But, I agree with Stewart. What is the big deal with a blue rose? There's no history, no romance - when I think pink, I think innocence. White? Purity. Red? Romance. Yellow? Friendship. But blue? Nothing comes to mind for me. I'm afraid I won't be a big fan - I'll stick to my Siberian irises, Baptisia and Caryopteris.
(A note from my garden: I've admired the cornflowers on the side of the roadways for years. Finally, I found one I could have without breaking the law and digging up those planted in the highway's wildflower beds: Centaurea montana. I'm trying it this summer!)
Most of the roses we enjoy come from Colombia or Ecuador. Much of the information provided by Stewart is probably not new to many of you, but I found it informative. Here are some tips I jotted down as I read:Bouquets are made up of "focals and fillers." When you order from your florist, you can be specific about the "focal" flowers if you have favorites, or if you hate baby's breath (obviously a "filler") be sure to tell the florist. You'll be more likely to get what you want.When you buy flowers from the grocery store, keep your foods away from your flowers. As fruit ages, it emits ethylene, which will make your flowers droop quickly. (While I admit to grabbing a bouquet from my local supermarket on a regular basis, I am now wary that the floral department is always near the produce department, and the radishes mingle with the roses back in the cooler.)Buy flowers that have been kept under refrigeration. If they've been sitting in buckets in the produce department, they've lost vase life. And they don't have to be in coolers, behind glass - some retailers have special air conditioners that cool the air right around the flowers.Roses and other sturdy flowers can be rehydrated by plunging the entire flower and stem under cold water. "One rose grower says that submerging roses in the bathtub for three hours will add two days' vase life," Stewart says.Stewart recommends commercial flower food, like the stuff in the little packets that comes with many bouquets. It's available at your florist, craft stores and nurseries as well. If you don't have any, use a pinch of sugar and a drop of bleach. Stewart adds, "If you have it, you can also use a pinch of ground-up Viagra, an expensive but effective treatment that prolongs vase life by helping to open the vessels that conduct water up the stem to the flower." (That's just one of many funny suggestions and observances in this book.)Gerberas (those fabulous daisylike flowers that remind me of the '60s, but are now available in a wide range of colors that make them a very modern cut-flower choice) don't like to have their stems in too much water. If they are put into a full vase, they absorb too much water through their stems. Only 1 or 2 inches of water is perfect for them.Don't put your flowers on top of the television. Keep them in a cool place, out of direct sunlight. Change the water and re-cut the stems every few days. And in mixed bouquets, get rid of the dying blooms because they give off ethylene, which will make the neighboring flowers wilt.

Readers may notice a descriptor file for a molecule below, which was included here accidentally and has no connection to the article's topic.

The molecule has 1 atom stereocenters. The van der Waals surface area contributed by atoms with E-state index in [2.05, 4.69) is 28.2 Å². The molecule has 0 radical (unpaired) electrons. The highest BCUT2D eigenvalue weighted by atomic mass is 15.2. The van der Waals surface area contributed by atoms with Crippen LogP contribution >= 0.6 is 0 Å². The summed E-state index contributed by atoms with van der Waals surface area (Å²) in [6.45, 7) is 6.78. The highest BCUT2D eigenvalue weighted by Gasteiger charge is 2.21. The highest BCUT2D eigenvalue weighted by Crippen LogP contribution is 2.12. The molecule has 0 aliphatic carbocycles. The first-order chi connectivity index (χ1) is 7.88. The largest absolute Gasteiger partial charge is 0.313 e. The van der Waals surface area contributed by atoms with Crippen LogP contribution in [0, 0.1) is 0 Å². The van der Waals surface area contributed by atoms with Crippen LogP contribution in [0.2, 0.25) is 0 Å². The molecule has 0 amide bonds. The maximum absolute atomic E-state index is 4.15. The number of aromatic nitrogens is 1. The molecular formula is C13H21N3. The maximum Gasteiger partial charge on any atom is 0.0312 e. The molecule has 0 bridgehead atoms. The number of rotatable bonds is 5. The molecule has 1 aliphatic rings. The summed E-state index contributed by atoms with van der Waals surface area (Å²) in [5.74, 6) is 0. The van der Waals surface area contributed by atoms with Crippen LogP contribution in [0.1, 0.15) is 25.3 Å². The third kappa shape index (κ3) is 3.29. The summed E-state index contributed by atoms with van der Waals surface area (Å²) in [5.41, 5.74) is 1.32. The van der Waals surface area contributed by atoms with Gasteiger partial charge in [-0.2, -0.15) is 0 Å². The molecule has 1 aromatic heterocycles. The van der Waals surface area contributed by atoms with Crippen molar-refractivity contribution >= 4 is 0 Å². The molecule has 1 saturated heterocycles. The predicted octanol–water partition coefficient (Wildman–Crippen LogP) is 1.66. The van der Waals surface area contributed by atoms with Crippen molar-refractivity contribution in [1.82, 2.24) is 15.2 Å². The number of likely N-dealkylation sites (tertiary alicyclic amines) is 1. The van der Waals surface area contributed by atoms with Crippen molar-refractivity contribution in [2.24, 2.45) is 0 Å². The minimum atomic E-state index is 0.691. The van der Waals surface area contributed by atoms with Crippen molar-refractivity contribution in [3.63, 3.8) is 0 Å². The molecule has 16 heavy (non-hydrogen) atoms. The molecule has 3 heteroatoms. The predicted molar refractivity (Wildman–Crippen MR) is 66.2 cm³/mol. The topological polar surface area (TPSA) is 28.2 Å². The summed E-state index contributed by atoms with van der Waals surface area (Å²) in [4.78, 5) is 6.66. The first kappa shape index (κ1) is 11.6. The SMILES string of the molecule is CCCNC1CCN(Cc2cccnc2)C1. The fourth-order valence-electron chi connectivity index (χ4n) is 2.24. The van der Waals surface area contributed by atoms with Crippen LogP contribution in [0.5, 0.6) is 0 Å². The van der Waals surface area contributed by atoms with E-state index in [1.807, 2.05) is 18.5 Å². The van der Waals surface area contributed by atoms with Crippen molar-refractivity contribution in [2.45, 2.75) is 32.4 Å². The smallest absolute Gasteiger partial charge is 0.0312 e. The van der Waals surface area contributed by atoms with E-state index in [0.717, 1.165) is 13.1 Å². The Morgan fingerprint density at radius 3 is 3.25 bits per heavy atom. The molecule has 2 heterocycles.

I started jotting notes as I read "Flower Confidential," but there's no way to cover everything in this column. Anyone who loves flowers will enjoy reading this book, published by Algonquin Books of Chapel Hill, a division of Workman Publishing.
Gilding the lily
"In the fourth act of Shakespeare's King John, the Earl of Salisbury counsels the king against a second coronation, calling it 'wasteful and ridiculous excess.' 'To gild refined gold, to paint the lily, to throw a perfume on the violet ...' For the last two hundred years, we have abbreviated these words and used the phrase 'gild the lily' to describe unnecessary embellishment. To spray glitter or perfume on a flower may seem excessive, but the industry does both of those things. They also artificially extend their lives, engineer brighter colors, and tinker with scent, all in an effort to give us what we want. Where have our desires led us? Are we, in fact, gilding the lily?" - from "Flower Confidential" by Amy Stewart
Sara Busse is a Charleston resident and master gardener. She may be contacted at sjbu...@gmail.com.